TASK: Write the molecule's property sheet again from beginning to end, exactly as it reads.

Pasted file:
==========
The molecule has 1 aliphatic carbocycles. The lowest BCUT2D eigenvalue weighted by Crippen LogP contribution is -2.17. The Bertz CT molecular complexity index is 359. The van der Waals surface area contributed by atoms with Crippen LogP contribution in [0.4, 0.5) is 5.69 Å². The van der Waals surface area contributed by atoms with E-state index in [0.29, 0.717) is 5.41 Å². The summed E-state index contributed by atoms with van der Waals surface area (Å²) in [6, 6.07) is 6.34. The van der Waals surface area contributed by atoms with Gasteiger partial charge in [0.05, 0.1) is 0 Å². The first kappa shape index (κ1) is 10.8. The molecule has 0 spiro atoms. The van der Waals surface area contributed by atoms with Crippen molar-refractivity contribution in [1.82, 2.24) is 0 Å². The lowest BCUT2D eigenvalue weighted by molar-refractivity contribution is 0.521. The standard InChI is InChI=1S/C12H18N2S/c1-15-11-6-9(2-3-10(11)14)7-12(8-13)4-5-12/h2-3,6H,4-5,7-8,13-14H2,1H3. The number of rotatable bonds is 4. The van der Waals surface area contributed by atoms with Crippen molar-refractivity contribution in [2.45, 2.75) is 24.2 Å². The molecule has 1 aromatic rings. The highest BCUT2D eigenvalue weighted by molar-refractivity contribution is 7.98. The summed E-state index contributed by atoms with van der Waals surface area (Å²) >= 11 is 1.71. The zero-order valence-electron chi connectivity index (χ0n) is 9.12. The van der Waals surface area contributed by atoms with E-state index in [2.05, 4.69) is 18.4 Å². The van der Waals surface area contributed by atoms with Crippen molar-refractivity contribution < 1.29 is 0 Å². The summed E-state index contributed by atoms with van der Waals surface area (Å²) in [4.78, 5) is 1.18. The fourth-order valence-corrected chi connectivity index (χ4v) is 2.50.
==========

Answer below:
The molecule has 1 aliphatic carbocycles. The lowest BCUT2D eigenvalue weighted by Crippen LogP contribution is -2.17. The Bertz CT molecular complexity index is 359. The van der Waals surface area contributed by atoms with Crippen LogP contribution in [0.4, 0.5) is 5.69 Å². The van der Waals surface area contributed by atoms with E-state index in [0.29, 0.717) is 5.41 Å². The summed E-state index contributed by atoms with van der Waals surface area (Å²) in [6, 6.07) is 6.34. The van der Waals surface area contributed by atoms with Gasteiger partial charge in [0.05, 0.1) is 0 Å². The first kappa shape index (κ1) is 10.8. The molecule has 0 spiro atoms. The van der Waals surface area contributed by atoms with Crippen molar-refractivity contribution in [1.82, 2.24) is 0 Å². The lowest BCUT2D eigenvalue weighted by molar-refractivity contribution is 0.521. The standard InChI is InChI=1S/C12H18N2S/c1-15-11-6-9(2-3-10(11)14)7-12(8-13)4-5-12/h2-3,6H,4-5,7-8,13-14H2,1H3. The number of rotatable bonds is 4. The van der Waals surface area contributed by atoms with Crippen molar-refractivity contribution in [2.45, 2.75) is 24.2 Å². The molecule has 1 aromatic rings. The highest BCUT2D eigenvalue weighted by molar-refractivity contribution is 7.98. The summed E-state index contributed by atoms with van der Waals surface area (Å²) >= 11 is 1.71. The zero-order valence-electron chi connectivity index (χ0n) is 9.12. The van der Waals surface area contributed by atoms with E-state index in [2.05, 4.69) is 18.4 Å². The van der Waals surface area contributed by atoms with Crippen molar-refractivity contribution < 1.29 is 0 Å². The summed E-state index contributed by atoms with van der Waals surface area (Å²) in [4.78, 5) is 1.18. The fourth-order valence-corrected chi connectivity index (χ4v) is 2.50.